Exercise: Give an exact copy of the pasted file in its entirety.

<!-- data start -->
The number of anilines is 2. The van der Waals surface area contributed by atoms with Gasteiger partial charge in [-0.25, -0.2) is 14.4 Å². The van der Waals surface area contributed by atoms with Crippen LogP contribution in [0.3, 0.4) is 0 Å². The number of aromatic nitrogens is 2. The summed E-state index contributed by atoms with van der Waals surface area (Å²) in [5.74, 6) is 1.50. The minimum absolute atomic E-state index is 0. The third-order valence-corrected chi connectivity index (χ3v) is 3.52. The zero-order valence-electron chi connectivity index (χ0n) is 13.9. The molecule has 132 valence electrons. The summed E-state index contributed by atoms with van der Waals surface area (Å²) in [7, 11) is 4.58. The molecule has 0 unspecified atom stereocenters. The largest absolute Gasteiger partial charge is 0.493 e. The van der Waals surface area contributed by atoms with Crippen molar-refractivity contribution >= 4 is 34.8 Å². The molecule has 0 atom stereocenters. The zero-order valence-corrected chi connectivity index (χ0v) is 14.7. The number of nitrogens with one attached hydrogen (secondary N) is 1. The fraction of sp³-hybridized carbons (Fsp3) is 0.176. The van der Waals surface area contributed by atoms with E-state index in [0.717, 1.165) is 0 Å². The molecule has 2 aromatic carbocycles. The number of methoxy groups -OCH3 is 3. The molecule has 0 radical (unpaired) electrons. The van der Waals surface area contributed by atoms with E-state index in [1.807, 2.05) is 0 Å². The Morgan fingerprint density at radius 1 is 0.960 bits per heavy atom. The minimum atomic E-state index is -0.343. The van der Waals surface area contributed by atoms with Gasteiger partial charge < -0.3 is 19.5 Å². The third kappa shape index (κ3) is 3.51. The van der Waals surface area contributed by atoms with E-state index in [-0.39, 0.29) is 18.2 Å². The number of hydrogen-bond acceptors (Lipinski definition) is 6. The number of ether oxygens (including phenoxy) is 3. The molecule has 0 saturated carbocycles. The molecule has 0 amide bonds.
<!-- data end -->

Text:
The number of anilines is 2. The van der Waals surface area contributed by atoms with Gasteiger partial charge in [-0.25, -0.2) is 14.4 Å². The van der Waals surface area contributed by atoms with Crippen LogP contribution in [0.3, 0.4) is 0 Å². The number of aromatic nitrogens is 2. The summed E-state index contributed by atoms with van der Waals surface area (Å²) in [5.74, 6) is 1.50. The minimum absolute atomic E-state index is 0. The third-order valence-corrected chi connectivity index (χ3v) is 3.52. The zero-order valence-electron chi connectivity index (χ0n) is 13.9. The molecule has 132 valence electrons. The summed E-state index contributed by atoms with van der Waals surface area (Å²) in [7, 11) is 4.58. The molecule has 0 unspecified atom stereocenters. The largest absolute Gasteiger partial charge is 0.493 e. The van der Waals surface area contributed by atoms with Crippen molar-refractivity contribution >= 4 is 34.8 Å². The molecule has 0 atom stereocenters. The zero-order valence-corrected chi connectivity index (χ0v) is 14.7. The number of nitrogens with one attached hydrogen (secondary N) is 1. The fraction of sp³-hybridized carbons (Fsp3) is 0.176. The van der Waals surface area contributed by atoms with E-state index in [0.717, 1.165) is 0 Å². The molecule has 2 aromatic carbocycles. The number of methoxy groups -OCH3 is 3. The molecule has 0 radical (unpaired) electrons. The van der Waals surface area contributed by atoms with E-state index in [1.807, 2.05) is 0 Å². The Morgan fingerprint density at radius 1 is 0.960 bits per heavy atom. The minimum atomic E-state index is -0.343. The van der Waals surface area contributed by atoms with Gasteiger partial charge < -0.3 is 19.5 Å². The third kappa shape index (κ3) is 3.51. The van der Waals surface area contributed by atoms with E-state index in [-0.39, 0.29) is 18.2 Å². The number of hydrogen-bond acceptors (Lipinski definition) is 6. The number of ether oxygens (including phenoxy) is 3. The molecule has 0 saturated carbocycles. The molecule has 0 amide bonds.